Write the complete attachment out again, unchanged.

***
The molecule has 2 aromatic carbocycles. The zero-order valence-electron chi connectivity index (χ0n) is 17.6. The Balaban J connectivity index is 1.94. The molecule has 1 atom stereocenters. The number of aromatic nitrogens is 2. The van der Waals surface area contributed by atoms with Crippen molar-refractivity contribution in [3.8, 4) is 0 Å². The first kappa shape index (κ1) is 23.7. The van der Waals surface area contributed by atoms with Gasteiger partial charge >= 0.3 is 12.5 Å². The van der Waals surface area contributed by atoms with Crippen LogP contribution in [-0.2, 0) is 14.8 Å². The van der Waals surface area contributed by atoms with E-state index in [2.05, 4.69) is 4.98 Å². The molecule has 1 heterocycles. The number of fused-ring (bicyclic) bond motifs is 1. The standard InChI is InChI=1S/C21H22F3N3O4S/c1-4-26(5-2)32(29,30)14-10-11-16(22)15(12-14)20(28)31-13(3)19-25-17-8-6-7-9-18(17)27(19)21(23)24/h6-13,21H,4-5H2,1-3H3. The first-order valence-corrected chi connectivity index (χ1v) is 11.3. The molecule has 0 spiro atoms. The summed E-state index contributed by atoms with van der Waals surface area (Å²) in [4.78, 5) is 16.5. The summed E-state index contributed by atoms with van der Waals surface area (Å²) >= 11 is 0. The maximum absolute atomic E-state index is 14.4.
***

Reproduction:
The molecule has 2 aromatic carbocycles. The zero-order valence-electron chi connectivity index (χ0n) is 17.6. The Balaban J connectivity index is 1.94. The molecule has 1 atom stereocenters. The number of aromatic nitrogens is 2. The van der Waals surface area contributed by atoms with Crippen molar-refractivity contribution in [3.8, 4) is 0 Å². The first kappa shape index (κ1) is 23.7. The van der Waals surface area contributed by atoms with Gasteiger partial charge >= 0.3 is 12.5 Å². The van der Waals surface area contributed by atoms with Crippen LogP contribution in [-0.2, 0) is 14.8 Å². The van der Waals surface area contributed by atoms with E-state index in [2.05, 4.69) is 4.98 Å². The molecule has 1 heterocycles. The number of fused-ring (bicyclic) bond motifs is 1. The standard InChI is InChI=1S/C21H22F3N3O4S/c1-4-26(5-2)32(29,30)14-10-11-16(22)15(12-14)20(28)31-13(3)19-25-17-8-6-7-9-18(17)27(19)21(23)24/h6-13,21H,4-5H2,1-3H3. The first-order valence-corrected chi connectivity index (χ1v) is 11.3. The molecule has 0 spiro atoms. The summed E-state index contributed by atoms with van der Waals surface area (Å²) in [4.78, 5) is 16.5. The summed E-state index contributed by atoms with van der Waals surface area (Å²) >= 11 is 0. The maximum absolute atomic E-state index is 14.4.